I never said anyone was ungrateful for past success. I asked that we use some common sense when making trade demands. If the Blackhawks trade Brent Seabrook, are you prepared to get in a bidding war for Karl Alzner? because that’s reality. You aren’t signing Kevin Shattenkirk for under $7M, so let’s forget he’ll be on the market this summer.

    if you’re inside of your championship window, you don’t unload core pieces without the ability to immediately replace at equal or greater value for comparable dollars. If you honestly want to dump Carl Dahlstrom into the Blackhawks’ lineup skating 22 minutes/night next year and think that doesn’t set the franchise back further than keeping Seabrook, you’re wrong. Sorry.

    Hawks fans are absolutely entitled to their opinions – myself included. Some of us choose to educate ourselves before commenting, however.

  • January 29, 2017 at 1:39 pm

    Tab i said star in the making. And the fact that you are so sure he was certain to be plucked off the hawks roster year end supports his value. Also wasnt bickell on the last year of his deal and what was done with that money for this year? campbell? And if your trying to win now why remove a high end talent in tt from the roster even for 1 year. i never said you called people ungrateful but other posters on this site have done so for anyone questioning this trade. The most uncomfortable thing about the whole situation is bickells medical condition that later came to light. How that impacted things is total hindsight and clearly way more important than hockey. I think this trade was the decisive event for this season and its not being discussed. Could they have kept tt and still signed panarin?

  • January 29, 2017 at 2:00 pm

    first, re: Teuvo – he’s 9 days older than Hartman. Hartman has 10-10-20 in 46 games this season. “emerging star” Teravainen has 10-14-24 in 47 games this season.

    As I have pointed out countless times, the Blackhawks are in their championship window and are using the same model Detroit used for 2 decades. That model is this: identify the core players you cannot live without. Lock them up for life. In Chicago, that core appears to be Toews, Kane, Panarin, Hossa, Keith, Seabrook. Hjalmarsson is on an incredibly team-friendly deal. We’ll see where things go when his deal is up.

    After the core, everything is a job description – NOT an individual. In 2010, fans said “OMG we’ll never win again without Andrew Ladd! Why did they trade him?” fast forward 2 Cups later, and the same fans are screaming “OMG we’ll never win again without Brandon Saad! Why did they trade him?” The ONLY way to have a so-called dynasty in the hard cap era is consistently turning around high caliber prospects to replace anyone and everyone – except that core. Which is why Hartman, Kero, Hinostroza, Motte, etc are important now and over the next couple years. There are more prospects coming, and Bowman’s team has done a great job of finding talent in Europe (Panarin, Kempny, Rasmussen) and college free agents – all to supplement their draft picks.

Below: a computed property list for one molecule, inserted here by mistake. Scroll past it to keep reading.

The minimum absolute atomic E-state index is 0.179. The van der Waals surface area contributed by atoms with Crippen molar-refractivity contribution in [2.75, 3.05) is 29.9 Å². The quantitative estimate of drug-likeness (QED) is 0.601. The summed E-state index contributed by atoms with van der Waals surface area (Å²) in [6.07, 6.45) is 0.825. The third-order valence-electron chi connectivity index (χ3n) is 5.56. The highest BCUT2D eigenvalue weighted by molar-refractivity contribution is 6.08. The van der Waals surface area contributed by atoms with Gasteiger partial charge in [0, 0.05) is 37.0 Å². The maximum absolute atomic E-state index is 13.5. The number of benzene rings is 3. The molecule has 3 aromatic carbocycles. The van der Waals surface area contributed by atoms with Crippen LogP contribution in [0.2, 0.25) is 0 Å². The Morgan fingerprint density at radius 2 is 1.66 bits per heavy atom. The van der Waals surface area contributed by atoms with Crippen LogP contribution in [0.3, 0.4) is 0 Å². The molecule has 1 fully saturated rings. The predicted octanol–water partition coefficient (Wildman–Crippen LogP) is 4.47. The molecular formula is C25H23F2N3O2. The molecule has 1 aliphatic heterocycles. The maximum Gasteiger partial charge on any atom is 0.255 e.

You’re right, Pete, that the unknown reality of Bickell’s health is incredibly unfortunate – more for the Bickell family than fans who get pissed about cap space. But Teravainen is RFA in 2017. if you’re in it to win it every single year, and if you believe you can replace Teravainen’s role internally, you move him because that extra $4M in cap space created means the Hawks aren’t forced to skate 7 rookies every night.

  • January 29, 2017 at 2:09 pm

    Thanks for the response tab. I guess it does in a way come down to comparing tt to some of the other younger players like hartman. I continue to believe it was a tough trade for hawks fans to stomach. Trading Saad didn’t bother me because they got good value back and saad forced their hands in contract negotiations. Bottom line its water under the bridge. I will try to get over it. Go hawks

  • January 29, 2017 at 3:03 pm

    moving on from young players isn’t easy, pete. I’ve written on a number of occasions about how teams moving on from young players prematurely – Sharp in PHI, Ladd in CAR – helped get the Blackhawks their first Cup. And, in a hard cap era, there are more young players getting moved “prematurely” than at any other time in league history (see Tyler Seguin shipped out of Boston, Taylor Hall dealt out of Edmonton). The pressure is on the front office to adequately replace guys they cannot afford to keep.

    Trading Jeremy Morin for Richard Panik and Adam Clendening for Gustav Forsling helps, too…